It would have served his team better if he played with a more measured approach in trying to extend the innings. The West Indies batsmen showed a lack of ability to leave alone deliveries with three edges behind to the slip cordon from Blackwood, Chase, and Da Silva.

The display exposed another long-standing problem with the West Indies batsmen. The regions’ batsmen tend to play better when the pitches are flat and slow.

However, when there is bounce, pace, and grass, which are hallmarks of the conditions in Australia, South Africa, and England, the Windies batsmen tend to fold quickly under pressure.

It is not surprising then to understand why we do not play well in tours of these countries versus tours of the subcontinent. In the second innings, the Windies batsman showed an inability to play balls aimed at the stumps, with batsmen getting out LBW with Rabada getting the opening pair of Brathwaite and Powell.

Blackwood and Cornwall gave away their wickets again through poor drives to short cover and mid-on. Another concerning aspect of their batting was the way the batsmen handled short-pitch bowling.

Bonner attempted a hook shot in the first innings but instead played the ball onto his helmet, causing a concussion. In the second innings, Da Silva had a hard time getting out of the way of some short pitch balls, with one striking him straight in the elbow. The young South African attack would have taken mental notes and receive a boost in confidence from the fragile nature of the West Indies batsmen.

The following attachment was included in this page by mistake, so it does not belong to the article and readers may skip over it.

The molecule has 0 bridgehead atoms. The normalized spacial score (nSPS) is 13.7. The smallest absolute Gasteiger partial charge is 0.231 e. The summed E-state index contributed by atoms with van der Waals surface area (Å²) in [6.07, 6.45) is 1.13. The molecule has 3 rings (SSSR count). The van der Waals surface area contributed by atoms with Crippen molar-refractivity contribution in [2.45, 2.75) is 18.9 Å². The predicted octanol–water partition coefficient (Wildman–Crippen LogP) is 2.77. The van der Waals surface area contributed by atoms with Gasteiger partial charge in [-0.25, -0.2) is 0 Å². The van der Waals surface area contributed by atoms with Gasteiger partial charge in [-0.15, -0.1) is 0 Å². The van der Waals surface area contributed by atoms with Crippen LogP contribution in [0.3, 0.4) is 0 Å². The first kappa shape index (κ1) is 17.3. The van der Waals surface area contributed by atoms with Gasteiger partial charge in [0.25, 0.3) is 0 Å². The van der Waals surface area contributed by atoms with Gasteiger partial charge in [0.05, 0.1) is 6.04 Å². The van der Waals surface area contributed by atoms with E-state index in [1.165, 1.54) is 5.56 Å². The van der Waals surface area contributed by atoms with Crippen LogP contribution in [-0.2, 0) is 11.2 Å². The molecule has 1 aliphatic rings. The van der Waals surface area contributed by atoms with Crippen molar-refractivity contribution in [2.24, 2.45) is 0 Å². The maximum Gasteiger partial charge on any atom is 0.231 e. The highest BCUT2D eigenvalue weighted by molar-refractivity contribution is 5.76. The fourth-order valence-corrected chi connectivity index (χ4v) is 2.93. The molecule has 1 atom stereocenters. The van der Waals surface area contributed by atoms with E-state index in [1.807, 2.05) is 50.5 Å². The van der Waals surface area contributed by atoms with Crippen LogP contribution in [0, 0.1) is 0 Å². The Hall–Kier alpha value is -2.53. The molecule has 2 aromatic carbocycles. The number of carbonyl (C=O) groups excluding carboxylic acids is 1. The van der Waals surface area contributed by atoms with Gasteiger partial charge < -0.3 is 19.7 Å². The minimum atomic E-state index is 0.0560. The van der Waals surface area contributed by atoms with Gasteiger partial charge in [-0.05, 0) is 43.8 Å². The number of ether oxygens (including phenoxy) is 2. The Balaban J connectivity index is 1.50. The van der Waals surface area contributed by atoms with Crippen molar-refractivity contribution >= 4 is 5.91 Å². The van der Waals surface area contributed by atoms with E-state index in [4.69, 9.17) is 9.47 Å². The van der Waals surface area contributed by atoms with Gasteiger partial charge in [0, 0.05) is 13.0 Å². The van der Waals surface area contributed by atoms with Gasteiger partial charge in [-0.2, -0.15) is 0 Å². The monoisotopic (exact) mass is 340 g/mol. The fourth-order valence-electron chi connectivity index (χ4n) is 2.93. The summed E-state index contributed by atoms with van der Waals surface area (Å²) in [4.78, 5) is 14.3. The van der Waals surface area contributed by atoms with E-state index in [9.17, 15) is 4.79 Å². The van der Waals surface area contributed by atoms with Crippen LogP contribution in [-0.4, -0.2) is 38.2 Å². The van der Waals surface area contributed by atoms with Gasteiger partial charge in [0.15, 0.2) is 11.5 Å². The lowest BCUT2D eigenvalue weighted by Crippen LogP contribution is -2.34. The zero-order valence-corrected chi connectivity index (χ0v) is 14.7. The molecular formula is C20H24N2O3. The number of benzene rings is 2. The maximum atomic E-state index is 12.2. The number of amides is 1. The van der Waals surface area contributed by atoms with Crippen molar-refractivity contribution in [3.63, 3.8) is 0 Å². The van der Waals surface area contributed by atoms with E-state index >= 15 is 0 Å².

Seales, Holder, and Chase provide a glimmer of Hope

Jayden Seales is certainly the glimmer of hope from an insipid performance from the host. The nineteen-year-old stepped up in his opening over by going past the outside edge and later getting Keegan Petersen to nick a ball to Jason Holder at 2nd slip.

He then got a 2nd scalp when he got a set batsman in Aiden Markham to nick to the wicketkeeper. Finally, he got Verreynne to slash a short ball to the wicketkeeper.

At a decent pace and with a good line, Jayden showed he is perhaps one for the future. Holder built on Seales foundation by capturing 4 wickets to restrict the tourist to 322. Holder and company will rue not getting out Quinton De Kock quickly before his man of the match century took the game out of reach.

Roston Chase was the only player to put up any resistance in the second innings as the Windies faced a massive loss. The key to Chase’s innings was the fact he was willing to occupy the crease.

He faced 156 balls, spent 202 minutes at the crease for his 62 runs. He mixed in solidity with aggression as he hit 7 fours and 1 six in the gritty knock. It was far from enough because he lost partners in quick succession at the other end.

It was an indication to his teammates of the type of dogged application that is required against quality bowlers in difficult circumstances.

Phil Simmons must impress these sentiments on the batsmen if the Windies are to level the series. The team must bounce back quickly if they are to keep their number 6 Test ranking intact ahead of the number 7 ranked Proteas.

Readers Bureau, Contributor

Edited by Jesus Chan